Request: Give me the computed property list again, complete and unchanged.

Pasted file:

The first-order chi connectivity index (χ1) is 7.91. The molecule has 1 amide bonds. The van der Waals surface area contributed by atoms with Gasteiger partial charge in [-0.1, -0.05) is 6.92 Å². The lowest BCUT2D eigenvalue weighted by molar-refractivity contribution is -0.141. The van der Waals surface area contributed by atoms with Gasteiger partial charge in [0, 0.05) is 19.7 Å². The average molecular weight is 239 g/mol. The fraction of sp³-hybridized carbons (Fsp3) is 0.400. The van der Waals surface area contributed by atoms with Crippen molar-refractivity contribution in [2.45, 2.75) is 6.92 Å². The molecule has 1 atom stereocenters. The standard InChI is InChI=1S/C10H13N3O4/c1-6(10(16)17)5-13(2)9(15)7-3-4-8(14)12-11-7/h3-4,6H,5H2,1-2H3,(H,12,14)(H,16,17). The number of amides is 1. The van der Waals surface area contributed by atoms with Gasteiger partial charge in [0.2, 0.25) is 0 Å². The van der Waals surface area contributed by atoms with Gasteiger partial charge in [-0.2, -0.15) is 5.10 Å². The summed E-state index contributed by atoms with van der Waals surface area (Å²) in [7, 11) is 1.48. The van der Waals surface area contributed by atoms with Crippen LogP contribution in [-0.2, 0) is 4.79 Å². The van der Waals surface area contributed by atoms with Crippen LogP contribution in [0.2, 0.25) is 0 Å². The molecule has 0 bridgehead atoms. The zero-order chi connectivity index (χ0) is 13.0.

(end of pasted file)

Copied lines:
The first-order chi connectivity index (χ1) is 7.91. The molecule has 1 amide bonds. The van der Waals surface area contributed by atoms with Gasteiger partial charge in [-0.1, -0.05) is 6.92 Å². The lowest BCUT2D eigenvalue weighted by molar-refractivity contribution is -0.141. The van der Waals surface area contributed by atoms with Gasteiger partial charge in [0, 0.05) is 19.7 Å². The average molecular weight is 239 g/mol. The fraction of sp³-hybridized carbons (Fsp3) is 0.400. The van der Waals surface area contributed by atoms with Crippen molar-refractivity contribution in [2.45, 2.75) is 6.92 Å². The molecule has 1 atom stereocenters. The standard InChI is InChI=1S/C10H13N3O4/c1-6(10(16)17)5-13(2)9(15)7-3-4-8(14)12-11-7/h3-4,6H,5H2,1-2H3,(H,12,14)(H,16,17). The number of amides is 1. The van der Waals surface area contributed by atoms with Gasteiger partial charge in [0.2, 0.25) is 0 Å². The van der Waals surface area contributed by atoms with Gasteiger partial charge in [-0.2, -0.15) is 5.10 Å². The summed E-state index contributed by atoms with van der Waals surface area (Å²) in [7, 11) is 1.48. The van der Waals surface area contributed by atoms with Crippen LogP contribution in [-0.2, 0) is 4.79 Å². The van der Waals surface area contributed by atoms with Crippen LogP contribution in [0.2, 0.25) is 0 Å². The molecule has 0 bridgehead atoms. The zero-order chi connectivity index (χ0) is 13.0.